I woke up this morning feeling wretched. My eyes were crusty, and it felt like someone had poured glue in my mouth while I slept. I was sore all over, and cold despite a heap of blankets. And yet, as they say, the beat goes on. Life continued happening around me even though all I wanted to do was curl up in a corner and hide. Children still were dressed and fed, work still got done, and, of course—coffee still got poured. Okay, not gonna lie. That happened first.
A story is no different. Characters face difficult, even crippling, situations, and yet their reality still continues, steadily marching the plot along and pulling them, kicking and screaming, perhaps, with it.
This is one of the things I particularly enjoy in a story. Putting yourself in your character’s shoes, imagining how you would feel if it were you dealing with a loss, or an injury, or a terrible choice. Time will keep moving, regardless of what’s happened. How do your characters cope? Denial? Reckless behavior? A new sense of purpose? A change of heart?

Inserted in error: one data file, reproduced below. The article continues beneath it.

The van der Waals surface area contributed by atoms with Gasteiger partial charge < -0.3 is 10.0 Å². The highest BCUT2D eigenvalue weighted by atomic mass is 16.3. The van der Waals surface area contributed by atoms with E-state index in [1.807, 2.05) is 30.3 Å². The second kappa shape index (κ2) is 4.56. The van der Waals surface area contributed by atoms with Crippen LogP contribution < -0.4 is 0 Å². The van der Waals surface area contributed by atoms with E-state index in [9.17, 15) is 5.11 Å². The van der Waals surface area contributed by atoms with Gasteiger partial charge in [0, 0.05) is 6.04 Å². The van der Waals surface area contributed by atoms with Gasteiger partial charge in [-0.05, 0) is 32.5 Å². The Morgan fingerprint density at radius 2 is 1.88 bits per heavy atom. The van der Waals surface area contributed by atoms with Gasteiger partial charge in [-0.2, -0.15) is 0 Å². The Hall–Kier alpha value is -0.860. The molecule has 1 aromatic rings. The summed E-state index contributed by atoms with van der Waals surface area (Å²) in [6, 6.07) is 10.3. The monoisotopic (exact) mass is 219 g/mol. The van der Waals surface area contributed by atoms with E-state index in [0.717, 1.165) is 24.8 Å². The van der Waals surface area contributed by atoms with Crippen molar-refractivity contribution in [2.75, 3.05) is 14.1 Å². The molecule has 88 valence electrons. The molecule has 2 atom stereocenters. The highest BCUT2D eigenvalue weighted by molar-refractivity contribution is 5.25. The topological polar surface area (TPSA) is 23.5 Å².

But sometimes, imagining what you yourself would feel (or hope to feel) is not the answer. You are not your character, after all. Are your personalities similar? If every character in your story resembles yourself, you may want to go back and try again. There are infinite types of personalities out there, and if everyone were the same it would most likely make for rather a dull read. Not only is it an important decision figuring out how you would have them proceed, but it’s equally important that it’s fitting given everything your reader knows about this character. In order for their reaction to this cataclysmic event to be believable, you must have a strong base that would suggest that this is, indeed, a plausible response. As you write, explore the options and be open minded. You don’t want to end up defending a weak response later on.